By Amir Khan
Poverty and inequality are hallmarks of today’s global societies. Developed nations, and the people living there, have relatively better life prospects, while developing and under-developed countries are plagued by myriad problems that affect the lives of the public. Despite of the differences in overall quality of life, there are differences in living standards within countries based on socio-economic class. Poverty is on the rise, and so is the wealth of a few families and groups. Why is poverty increasing?
In my opinion the lower and upper classes are responsible for this state of affairs; the lower classes are hopeless and hapless, while while the upper class people are ruthless.
While the elites are able to enjoy and celebrate their lives, roaming the world, wearing expensive cloths and living in vast mansions, the poor are hungry, desperate, dying due to diseases, or fighting the perpetual war for survival.
The rich are making money, and amplifying their wealth and stature through overt and covert means. They are are the leaders, bureaucrats, policy makers and influencers. They, often, have a ruthless disregard for the plight for the poor. They formulate policies to save their wealth, while exploiting the labor of the poor, and capturing resources.
On the other hand, the poor are suffering from all sorts of issues, ranging from hunger to homelessness, and unemployment to diseases.
Let’s take the example of wages. But, before that, let’s read a short story. There was a farmer worked all day and night, laboring in his fields, and toiling from dawn to dusk. Nearby lived a King, in his spatial palace. The King saw the farmer toiling in his field, and marveled him for his hard work.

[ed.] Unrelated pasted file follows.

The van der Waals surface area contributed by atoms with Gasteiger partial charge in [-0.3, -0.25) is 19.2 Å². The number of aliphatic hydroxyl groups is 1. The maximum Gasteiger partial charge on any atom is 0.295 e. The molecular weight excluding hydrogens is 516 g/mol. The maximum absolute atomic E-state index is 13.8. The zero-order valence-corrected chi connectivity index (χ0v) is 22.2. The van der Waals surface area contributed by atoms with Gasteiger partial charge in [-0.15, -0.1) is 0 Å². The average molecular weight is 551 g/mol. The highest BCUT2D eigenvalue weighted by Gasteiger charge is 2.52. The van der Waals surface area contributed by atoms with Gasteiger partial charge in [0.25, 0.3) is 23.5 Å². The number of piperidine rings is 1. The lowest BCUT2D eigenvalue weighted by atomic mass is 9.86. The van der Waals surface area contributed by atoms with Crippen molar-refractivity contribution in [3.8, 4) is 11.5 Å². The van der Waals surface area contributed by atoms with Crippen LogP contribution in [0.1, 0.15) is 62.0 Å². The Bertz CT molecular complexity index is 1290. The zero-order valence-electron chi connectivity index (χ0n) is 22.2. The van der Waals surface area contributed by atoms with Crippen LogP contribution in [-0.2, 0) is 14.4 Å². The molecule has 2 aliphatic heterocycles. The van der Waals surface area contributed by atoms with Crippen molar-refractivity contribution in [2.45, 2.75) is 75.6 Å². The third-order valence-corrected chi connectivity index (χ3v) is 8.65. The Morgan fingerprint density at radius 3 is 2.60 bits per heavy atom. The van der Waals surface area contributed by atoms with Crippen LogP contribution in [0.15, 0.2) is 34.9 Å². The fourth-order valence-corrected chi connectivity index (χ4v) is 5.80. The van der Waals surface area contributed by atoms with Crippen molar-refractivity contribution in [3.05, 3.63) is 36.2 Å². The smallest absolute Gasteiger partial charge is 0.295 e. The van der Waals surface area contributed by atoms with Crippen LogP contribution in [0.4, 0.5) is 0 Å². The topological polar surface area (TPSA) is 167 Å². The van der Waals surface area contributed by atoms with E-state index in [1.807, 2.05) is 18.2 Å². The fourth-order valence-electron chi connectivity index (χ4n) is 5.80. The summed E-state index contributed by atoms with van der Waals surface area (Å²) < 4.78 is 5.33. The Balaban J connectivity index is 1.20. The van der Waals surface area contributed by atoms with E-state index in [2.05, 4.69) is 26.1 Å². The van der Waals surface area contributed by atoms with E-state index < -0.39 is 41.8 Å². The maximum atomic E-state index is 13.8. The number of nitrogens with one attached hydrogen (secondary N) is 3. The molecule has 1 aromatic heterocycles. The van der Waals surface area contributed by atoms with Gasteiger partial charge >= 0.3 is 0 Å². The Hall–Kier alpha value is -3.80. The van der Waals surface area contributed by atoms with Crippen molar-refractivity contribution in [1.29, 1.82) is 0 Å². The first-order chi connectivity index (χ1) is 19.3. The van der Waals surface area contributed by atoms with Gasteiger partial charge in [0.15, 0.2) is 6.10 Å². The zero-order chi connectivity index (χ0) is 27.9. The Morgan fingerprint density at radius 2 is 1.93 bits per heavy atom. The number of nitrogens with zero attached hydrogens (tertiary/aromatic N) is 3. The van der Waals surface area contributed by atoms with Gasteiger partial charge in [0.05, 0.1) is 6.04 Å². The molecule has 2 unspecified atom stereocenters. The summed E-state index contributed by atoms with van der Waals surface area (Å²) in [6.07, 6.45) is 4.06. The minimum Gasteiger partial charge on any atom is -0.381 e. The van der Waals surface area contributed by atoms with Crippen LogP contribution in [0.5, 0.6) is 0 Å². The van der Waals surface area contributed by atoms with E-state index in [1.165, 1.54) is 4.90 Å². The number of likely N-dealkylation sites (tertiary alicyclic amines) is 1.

One day the king met the farmer, and chatted with him
The king asked, “him how much money do you make in a day?” He replied,
“Only four rupees, your highness.”
The kindhearted king became worried and immediately asked, ” You work throughout the day and make only four rupees. What do you do with your money?” The farmer responded swiftly, “Your highness, I spend 1 rupee on myself. The second rupee pays my previous loan. I loan the third rupee to someone, while the fourth one i throw in the water.
The king was perplexed. “I don’t understand you. Can you explain it more?”
The farmer replied, “Your highness, I use the first rupee on my personal expenses. I use the second rupee to take care of my parents, who took care of me since my childhood. The third rupee is reserved for my children, which is an investment i am making, while the fourth I use to serve the people in need. I said that i throw it in water, because I don’t expect the money to return to me.”
The King understood the farmer’s point. But it was difficult for him to be in the farmer’s shoe, because he had not seen poverty and hunger.
The elites need to be aware of the plight of the poor, and they should also actively work to create a more equitable society for all humans. States need to create equal opportunities for all, so that all people are able to improve their lives, with the help of their skills and talents.
All people need to live balanced lives. We should not be drowning in vanity if we have wealth, and neither shall we be living in despair if we have limited or no resources.
The contributor is a BS 3rd semester student at National University of Modern Languages Islamabad.